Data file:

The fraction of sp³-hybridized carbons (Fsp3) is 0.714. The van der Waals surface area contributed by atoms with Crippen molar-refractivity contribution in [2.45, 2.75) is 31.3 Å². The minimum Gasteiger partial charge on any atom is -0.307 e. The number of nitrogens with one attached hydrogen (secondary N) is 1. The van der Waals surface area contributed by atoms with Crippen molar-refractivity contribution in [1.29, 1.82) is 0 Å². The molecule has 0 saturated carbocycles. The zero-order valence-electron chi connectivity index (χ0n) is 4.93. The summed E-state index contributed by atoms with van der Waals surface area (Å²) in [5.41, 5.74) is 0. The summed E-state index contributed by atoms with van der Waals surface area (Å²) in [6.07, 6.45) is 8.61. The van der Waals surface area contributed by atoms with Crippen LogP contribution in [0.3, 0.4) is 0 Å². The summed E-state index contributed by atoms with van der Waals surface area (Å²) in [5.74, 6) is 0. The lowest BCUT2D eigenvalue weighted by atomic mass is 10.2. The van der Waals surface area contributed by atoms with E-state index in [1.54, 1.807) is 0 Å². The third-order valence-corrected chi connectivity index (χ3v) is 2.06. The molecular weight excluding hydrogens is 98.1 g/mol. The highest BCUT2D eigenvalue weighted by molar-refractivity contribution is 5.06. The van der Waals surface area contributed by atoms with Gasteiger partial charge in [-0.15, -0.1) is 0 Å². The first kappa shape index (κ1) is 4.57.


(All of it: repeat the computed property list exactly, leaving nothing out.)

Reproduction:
The fraction of sp³-hybridized carbons (Fsp3) is 0.714. The van der Waals surface area contributed by atoms with Crippen molar-refractivity contribution in [2.45, 2.75) is 31.3 Å². The minimum Gasteiger partial charge on any atom is -0.307 e. The number of nitrogens with one attached hydrogen (secondary N) is 1. The van der Waals surface area contributed by atoms with Crippen molar-refractivity contribution in [1.29, 1.82) is 0 Å². The molecule has 0 saturated carbocycles. The zero-order valence-electron chi connectivity index (χ0n) is 4.93. The summed E-state index contributed by atoms with van der Waals surface area (Å²) in [5.41, 5.74) is 0. The summed E-state index contributed by atoms with van der Waals surface area (Å²) in [6.07, 6.45) is 8.61. The van der Waals surface area contributed by atoms with Crippen LogP contribution in [0.3, 0.4) is 0 Å². The summed E-state index contributed by atoms with van der Waals surface area (Å²) in [5.74, 6) is 0. The lowest BCUT2D eigenvalue weighted by atomic mass is 10.2. The van der Waals surface area contributed by atoms with E-state index in [1.54, 1.807) is 0 Å². The third-order valence-corrected chi connectivity index (χ3v) is 2.06. The molecular weight excluding hydrogens is 98.1 g/mol. The highest BCUT2D eigenvalue weighted by molar-refractivity contribution is 5.06. The van der Waals surface area contributed by atoms with Gasteiger partial charge in [-0.15, -0.1) is 0 Å². The first kappa shape index (κ1) is 4.57.